RFR (XS) CR 8058643: (str) Re-examine hashCode implementation

Peter Levart peter.levart at gmail.com
Thu Sep 25 11:09:13 UTC 2014

On 09/25/2014 09:40 AM, Aleksey Shipilev wrote:
> Hi Peter,
> On 09/25/2014 02:46 AM, Peter Levart wrote:
>>>> http://cr.openjdk.java.net/~plevart/misc/StringHash/HashBench.java
> Interesting.
> I have to say it once again:
>   a) It is *an error* to use static finals as the benchmark input. They
> are perfectly constant-foldable in way too many cases. Break this habit,
> please.

Hi Aleksey,

The "constant" in this example is only a reference to the char[] array. 
It's content is not. In String, this is a final instance field, which 
behaves similarly inside an instance method (usually it is read only 
once per method invocation).

>   b) Explicit Blackholes are not needed, and just returning "int" from
> @Benchmark method helps readability a lot. Please break this habit as
> well. Having readable and maintainable benchmarks is a key.

Ok, here's a modified benchmark:


Which behaves similarly.

Here are it's results:

  * Results on JDK9, Linux, i7-2600K CPU, JMH args: -f 1 -wi 5 -i 8 -gc true
  * Benchmark                     Mode  Samples         Score  Score 
error  Units
  * j.t.HashBench2._hashCode     thrpt        8   8308858.217 
353019.084  ops/s
  * j.t.HashBench2.hashCode0     thrpt        8   8207337.729 
217048.634  ops/s
  * j.t.HashBench2.hashCode1     thrpt        8  13359572.359 
345736.675  ops/s
  * j.t.HashBench2.hashCode2     thrpt        8  15310621.202 
238369.017  ops/s
  * j.t.HashBench2.hashCode3     thrpt        8  17637944.829 
232155.847  ops/s
  * j.t.HashBench2.hashCode3i    thrpt        8  17724181.444 
509913.288  ops/s
  * j.t.HashBench2.hashCode3x    thrpt        8   8344128.432 
159508.813  ops/s
  * j.t.HashBench2.hashCode4     thrpt        8  16526850.489 
969549.448  ops/s
  * j.t.HashBench2.hashCode5     thrpt        8  17567765.554 
917934.885  ops/s
  * j.t.HashBench2.hashCode6     thrpt        8  17705074.332 
419405.652  ops/s
  * j.t.HashBench2.hashCode7     thrpt        8  18805633.563 
209181.299  ops/s
  * j.t.HashBench2.hashCode8     thrpt        8  18300123.201 
376681.550  ops/s

It would be interesting to see how it behaves on different CPUs.

>>> This is really great!
>>> Couldn't this be a tweak via HotSpot, instead uglifying and bloating
>>> the Java and hence the byte code?
> +1
>> This is for HotSpot compiler guys to answer. Theoretically I think it is
>> possible. But it would have to be tailored to the very specific use case
>> and I don't know if such specific transformation would have wide-enough
>> applicability. If it would only speed-up String.hashCode and very
>> similar loops, it is less trouble to do that by hand in one or few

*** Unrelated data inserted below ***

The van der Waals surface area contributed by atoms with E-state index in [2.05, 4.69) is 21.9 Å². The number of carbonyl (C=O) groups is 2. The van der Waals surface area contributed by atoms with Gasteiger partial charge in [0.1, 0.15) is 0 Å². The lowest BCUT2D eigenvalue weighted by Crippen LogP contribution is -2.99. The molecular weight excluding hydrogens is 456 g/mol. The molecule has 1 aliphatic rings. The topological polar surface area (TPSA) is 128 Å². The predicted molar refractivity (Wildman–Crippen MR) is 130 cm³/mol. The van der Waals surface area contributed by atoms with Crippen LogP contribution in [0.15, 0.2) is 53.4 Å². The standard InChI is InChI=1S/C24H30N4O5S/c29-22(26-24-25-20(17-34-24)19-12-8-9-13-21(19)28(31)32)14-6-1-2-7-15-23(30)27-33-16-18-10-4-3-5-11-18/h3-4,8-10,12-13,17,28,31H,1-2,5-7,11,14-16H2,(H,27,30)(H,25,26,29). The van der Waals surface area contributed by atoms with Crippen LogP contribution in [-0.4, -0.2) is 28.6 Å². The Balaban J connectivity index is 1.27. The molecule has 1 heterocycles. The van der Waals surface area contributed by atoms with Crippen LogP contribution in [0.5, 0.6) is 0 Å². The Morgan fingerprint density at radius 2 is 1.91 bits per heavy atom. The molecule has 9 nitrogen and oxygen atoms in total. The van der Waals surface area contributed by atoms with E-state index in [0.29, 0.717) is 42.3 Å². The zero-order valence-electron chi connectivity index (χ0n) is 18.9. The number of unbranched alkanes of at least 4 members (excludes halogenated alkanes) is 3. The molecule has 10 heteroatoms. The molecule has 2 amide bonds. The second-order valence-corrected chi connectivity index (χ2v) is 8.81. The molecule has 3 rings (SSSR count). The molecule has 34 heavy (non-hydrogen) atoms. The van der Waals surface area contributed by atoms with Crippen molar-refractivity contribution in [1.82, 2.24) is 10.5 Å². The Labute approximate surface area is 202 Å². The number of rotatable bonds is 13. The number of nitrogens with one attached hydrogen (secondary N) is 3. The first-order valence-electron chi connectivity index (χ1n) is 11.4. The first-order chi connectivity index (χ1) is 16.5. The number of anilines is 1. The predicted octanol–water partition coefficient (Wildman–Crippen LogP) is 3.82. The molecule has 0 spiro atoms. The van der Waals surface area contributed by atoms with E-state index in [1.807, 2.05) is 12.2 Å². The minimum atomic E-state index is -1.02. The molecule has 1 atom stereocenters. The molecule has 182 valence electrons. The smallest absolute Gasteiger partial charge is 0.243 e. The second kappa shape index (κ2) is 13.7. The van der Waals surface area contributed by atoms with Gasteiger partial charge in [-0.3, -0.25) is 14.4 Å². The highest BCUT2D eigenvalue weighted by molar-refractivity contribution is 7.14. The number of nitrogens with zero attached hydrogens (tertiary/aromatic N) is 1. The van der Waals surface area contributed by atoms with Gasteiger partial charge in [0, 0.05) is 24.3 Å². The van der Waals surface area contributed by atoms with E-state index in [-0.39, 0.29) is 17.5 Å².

>> places...
> I would think this happens in user-specified hashCode() over arrays.
> IDEs would routinely inject the loop like that or delegate to
> Arrays.hashCode, that does the same loop.

Arrays.hasCode() can be "improved" this way too.

> In other words, I would like to see this fixed on compiler side. This
> seems to be the strength-reduction playing tricks with loop unrolling,
> I'll submit a bug shortly.

As I said, I don't think it has anything to do with loop unrolling. The 
transformation I applied in hashCode1,2,3, ... 8 produces code that 
executes 2, 3, 4, ... 9 independent multiplications in each chunk, which 
allow CPU's pipeline to execute them in parallel. I had to manually 
unroll the loop a bit just to achieve this transformation. But my manual 
unrolling does not bring the speed-up per se. The parallelization of 
multiplication does. This can be seen by observing the score of 
hashCode3x benchmark, which has the same loop structure as hashCode3, 
but performs multiplications in a way where each of them depends on the 
result of a previous one, which prevents the CPU from parallelizing them.

This is not to say that such transformation couldn't be done on the JIT 
side. I just have a feeling that such transformation won't be widely 
used because it is very specific. It can only be used within integer 
arithmetic of the homogeneous width (since it changes the order of 
operations applied, the final result depends on which width is used when 
overflow happens). Floating arithmetic is equally unsiutable for such 
transformations that change order of operations. It can only help when 
the sequence of operations that are dependent on one another are changed 
into a sequence of independent operations and those operations have a 
weight that matters (such as multiplication).

Regards, Peter

> -Aleksey.

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